The Carter Center currently works with national ministries of health to eliminate the debilitating parasitic disease of lymphatic filariasis — a leading cause of permanent and long-term disability worldwide — from areas of Ethiopia and the island of Hispaniola.
What is lymphatic filariasis?
A leading cause of permanent and long-term disability worldwide, lymphatic filariasis is caused by thin worms transmitted to humans by the bites of mosquitoes in tropical and subtropical regions.
These worms cause blockage in the lymphatic system resulting in fluid collection in the tissues (most commonly the legs and genitalia), severe swellings, and periodic fevers from bacterial infections of the collected fluids.
A long-standing infection with lymphatic filariasis results in an irreversible condition called elephantiasis, in which there is a hardening of the enlarged limbs resembling elephant skin.
How widespread is the problem?
Approximately 120 million people are infected by lymphatic filariasis, and 1.1 billion are at risk of infection. In endemic communities, as many as 10 percent of women can be affected with swollen limbs and 50 percent of men can suffer from the mutilating disease in the legs and genitals.
These conditions have a devastating effect on the quality of life of victims, impacting them not only physically but also emotionally and economically. Two of the countries where the Center has fought lymphatic filariasis — Nigeria and Ethiopia — are among the most endemic worldwide.
The Center distributes the drugs Mectizan®, donated by Merck, and albendazole, donated by GlaxoSmithKline, taken in combination to fight the disease.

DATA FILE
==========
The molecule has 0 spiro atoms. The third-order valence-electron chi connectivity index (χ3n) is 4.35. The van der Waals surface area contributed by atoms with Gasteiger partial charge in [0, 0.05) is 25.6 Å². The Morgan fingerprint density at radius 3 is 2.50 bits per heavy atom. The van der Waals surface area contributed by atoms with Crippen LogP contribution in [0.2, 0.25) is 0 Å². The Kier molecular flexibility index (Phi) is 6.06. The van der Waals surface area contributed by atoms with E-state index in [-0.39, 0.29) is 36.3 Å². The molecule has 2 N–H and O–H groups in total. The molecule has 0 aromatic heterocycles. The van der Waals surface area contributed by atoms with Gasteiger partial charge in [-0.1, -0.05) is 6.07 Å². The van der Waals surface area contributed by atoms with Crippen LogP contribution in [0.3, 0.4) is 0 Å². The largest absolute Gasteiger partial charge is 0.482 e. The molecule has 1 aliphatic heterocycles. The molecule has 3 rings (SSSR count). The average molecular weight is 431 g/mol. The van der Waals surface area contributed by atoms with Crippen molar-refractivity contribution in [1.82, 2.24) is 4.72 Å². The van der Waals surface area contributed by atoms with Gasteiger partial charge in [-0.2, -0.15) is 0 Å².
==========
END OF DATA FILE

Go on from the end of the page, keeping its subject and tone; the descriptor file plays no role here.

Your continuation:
The Center also has distributed long-lasting insecticidal bed nets (LLINs) to protect pregnant women and children who cannot take drug treatment. LLINs have the added benefit of protecting against other mosquito-borne diseases, such as malaria.
Results and Impact
In Nigeria: Between 2000 and 2011, The Carter Center and the Nigeria Federal Ministry of Health worked together to stop transmission of lymphatic filariasis in Plateau and Nasarawa states through community health education, delivery of bed nets and 33 million drug treatments between 2000 and 2011. In 2012, it was confirmed that transmission had stopped. Post-treatment surveillance is currently underway.
In Ethiopia: In the Gambella Region in 2009, The Carter Center began integrating mass drug administration to prevent lymphatic filariasis with river blindness and malaria control. In 2012, the program expanded from one to four districts and delivered more than 800,000 treatments. The success of the joint programs has demonstrated that one community-based health education and drug distribution system can support the control and elimination of multiple diseases.
In Hispaniola: The Carter Center is working to encourage cooperation between health agencies in Haiti and the Dominican Republic to eliminate both lymphatic filariasis and malaria from the island the nations share.